Give the entry a name. Let's set up SSH port forwarding first.
The host port can be any number from 1 to 65535. I'm prefixing the guest port with 10 to get my host port. They can also be the same port numbers, but it may conflict with ports open on your host machine. Leave the other fields as-is.
We should also forward the HTTP port.
Now, any incoming connection to your host machine would be forwarded to your guest machine. For example, if your virtual machine has Nginx or Apache installed and listening on the default port 80, you can access the website on your host machine by visiting http://localhost:1080/
Trump just won. We go thorugh our experience at IDEA Hacks, and then mention Android's market share, last week's MacBook release, USB Type-C, touch, X, chips angled at not 45°, self-driving, electric cars and public transport.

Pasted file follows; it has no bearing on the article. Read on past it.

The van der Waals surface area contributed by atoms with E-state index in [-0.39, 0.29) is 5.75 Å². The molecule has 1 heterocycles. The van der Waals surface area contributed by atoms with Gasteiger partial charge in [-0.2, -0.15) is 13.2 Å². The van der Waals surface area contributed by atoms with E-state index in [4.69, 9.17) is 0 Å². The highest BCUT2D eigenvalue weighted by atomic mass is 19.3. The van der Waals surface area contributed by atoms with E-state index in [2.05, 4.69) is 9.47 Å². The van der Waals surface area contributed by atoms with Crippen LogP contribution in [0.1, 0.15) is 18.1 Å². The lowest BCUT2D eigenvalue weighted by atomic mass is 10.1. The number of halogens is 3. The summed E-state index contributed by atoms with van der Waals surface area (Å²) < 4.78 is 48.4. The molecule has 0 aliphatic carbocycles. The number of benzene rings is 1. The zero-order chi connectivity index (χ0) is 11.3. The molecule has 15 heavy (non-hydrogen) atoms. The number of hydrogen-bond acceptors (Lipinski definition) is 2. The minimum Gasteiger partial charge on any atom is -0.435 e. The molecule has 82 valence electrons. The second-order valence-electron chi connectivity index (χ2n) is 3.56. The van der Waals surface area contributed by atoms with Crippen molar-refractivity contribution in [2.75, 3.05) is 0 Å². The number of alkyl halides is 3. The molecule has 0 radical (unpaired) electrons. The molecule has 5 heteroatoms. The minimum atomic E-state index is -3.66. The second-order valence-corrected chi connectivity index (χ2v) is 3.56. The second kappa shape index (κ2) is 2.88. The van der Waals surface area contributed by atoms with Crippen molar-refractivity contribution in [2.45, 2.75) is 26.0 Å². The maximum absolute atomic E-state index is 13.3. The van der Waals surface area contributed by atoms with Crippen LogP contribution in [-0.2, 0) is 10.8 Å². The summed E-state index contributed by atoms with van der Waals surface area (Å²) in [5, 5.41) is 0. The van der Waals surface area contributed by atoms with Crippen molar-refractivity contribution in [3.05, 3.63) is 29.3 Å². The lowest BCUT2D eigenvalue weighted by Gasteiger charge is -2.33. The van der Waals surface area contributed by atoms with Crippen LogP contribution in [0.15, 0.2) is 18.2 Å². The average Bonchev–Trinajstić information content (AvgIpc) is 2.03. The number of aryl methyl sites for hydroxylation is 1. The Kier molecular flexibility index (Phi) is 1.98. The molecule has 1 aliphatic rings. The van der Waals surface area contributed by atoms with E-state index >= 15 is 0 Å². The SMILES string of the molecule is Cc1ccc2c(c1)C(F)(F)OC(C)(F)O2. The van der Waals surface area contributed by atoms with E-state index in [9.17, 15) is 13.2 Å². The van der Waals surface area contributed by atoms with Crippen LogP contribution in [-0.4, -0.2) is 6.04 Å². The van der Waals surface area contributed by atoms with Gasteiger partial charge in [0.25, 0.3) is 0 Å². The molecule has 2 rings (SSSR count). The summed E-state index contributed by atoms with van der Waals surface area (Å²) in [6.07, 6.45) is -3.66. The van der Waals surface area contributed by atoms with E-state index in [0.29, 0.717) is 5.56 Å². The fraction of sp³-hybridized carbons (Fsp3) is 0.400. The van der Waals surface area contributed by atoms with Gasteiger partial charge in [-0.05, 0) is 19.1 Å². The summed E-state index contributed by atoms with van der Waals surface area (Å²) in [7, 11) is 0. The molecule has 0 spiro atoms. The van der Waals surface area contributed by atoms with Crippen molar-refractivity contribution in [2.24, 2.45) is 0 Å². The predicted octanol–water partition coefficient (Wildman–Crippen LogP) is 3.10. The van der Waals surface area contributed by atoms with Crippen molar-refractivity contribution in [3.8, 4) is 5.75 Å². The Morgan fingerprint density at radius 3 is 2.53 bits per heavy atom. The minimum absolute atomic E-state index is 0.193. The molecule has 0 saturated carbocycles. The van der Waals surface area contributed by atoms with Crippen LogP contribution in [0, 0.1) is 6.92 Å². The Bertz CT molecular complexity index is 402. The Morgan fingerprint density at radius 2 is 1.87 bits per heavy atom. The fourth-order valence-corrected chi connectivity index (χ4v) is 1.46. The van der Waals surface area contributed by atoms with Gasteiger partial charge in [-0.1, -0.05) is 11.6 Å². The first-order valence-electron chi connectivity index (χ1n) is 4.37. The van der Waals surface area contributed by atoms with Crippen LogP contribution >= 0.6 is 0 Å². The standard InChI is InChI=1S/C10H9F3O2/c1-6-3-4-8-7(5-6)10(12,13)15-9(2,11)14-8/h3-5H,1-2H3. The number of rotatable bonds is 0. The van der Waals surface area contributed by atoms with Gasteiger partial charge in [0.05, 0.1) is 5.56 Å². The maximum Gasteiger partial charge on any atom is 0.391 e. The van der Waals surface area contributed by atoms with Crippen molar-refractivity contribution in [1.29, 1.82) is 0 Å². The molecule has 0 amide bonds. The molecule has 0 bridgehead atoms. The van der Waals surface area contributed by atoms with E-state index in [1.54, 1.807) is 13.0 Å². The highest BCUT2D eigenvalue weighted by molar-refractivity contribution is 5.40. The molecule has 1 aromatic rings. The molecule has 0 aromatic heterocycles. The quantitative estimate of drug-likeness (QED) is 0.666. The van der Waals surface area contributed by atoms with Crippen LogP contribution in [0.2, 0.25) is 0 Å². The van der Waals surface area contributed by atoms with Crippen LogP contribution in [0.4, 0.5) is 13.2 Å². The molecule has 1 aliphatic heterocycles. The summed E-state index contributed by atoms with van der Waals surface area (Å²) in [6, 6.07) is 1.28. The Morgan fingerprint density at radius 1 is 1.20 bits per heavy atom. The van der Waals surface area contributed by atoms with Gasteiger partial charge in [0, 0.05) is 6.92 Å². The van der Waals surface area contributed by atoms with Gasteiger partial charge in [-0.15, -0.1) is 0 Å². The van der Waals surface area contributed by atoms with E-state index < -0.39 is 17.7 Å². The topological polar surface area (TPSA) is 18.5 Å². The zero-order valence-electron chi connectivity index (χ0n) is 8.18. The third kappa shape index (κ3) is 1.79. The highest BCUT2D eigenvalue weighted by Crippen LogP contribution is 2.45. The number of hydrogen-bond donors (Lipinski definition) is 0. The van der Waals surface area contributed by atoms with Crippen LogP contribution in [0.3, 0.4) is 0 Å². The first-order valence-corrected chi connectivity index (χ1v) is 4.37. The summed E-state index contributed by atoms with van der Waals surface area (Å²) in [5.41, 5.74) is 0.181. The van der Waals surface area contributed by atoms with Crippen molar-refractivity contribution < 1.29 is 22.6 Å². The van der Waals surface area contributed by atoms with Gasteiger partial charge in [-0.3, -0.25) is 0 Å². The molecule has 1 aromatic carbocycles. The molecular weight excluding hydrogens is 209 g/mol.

Quite a while back, I was introduced to pfSense by a friend. At first looks, I didn't much get the benefits of using pfSense over manual iptables or a hardware router. The MakerForce server had been behind a consumer RT-N56U (quite a rock-solid access point cum router), with port forwards, and for a while, fully 1:1 NATed (or "DMZ"). It served us well for quite a while, but recently I noticed some occasional freezes. So, I decided to jump ship and revamp the networking at home.
I began by decommissioning the RT-N56U to just act as an access point. I have two NICs on my main box, and since I didn't have another box and was already running QEMU/KVM, virtualising pfSense was the best and only option.
The two NICs are important, because it allowed me to use one NIC for WAN, and the other for LAN. In virt-manager, I configured the WAN NIC to use macvtap to passthrough into pfSense, and then set up a bridge in the host networking side (I had problems when QEMU managed the bridge). The host bri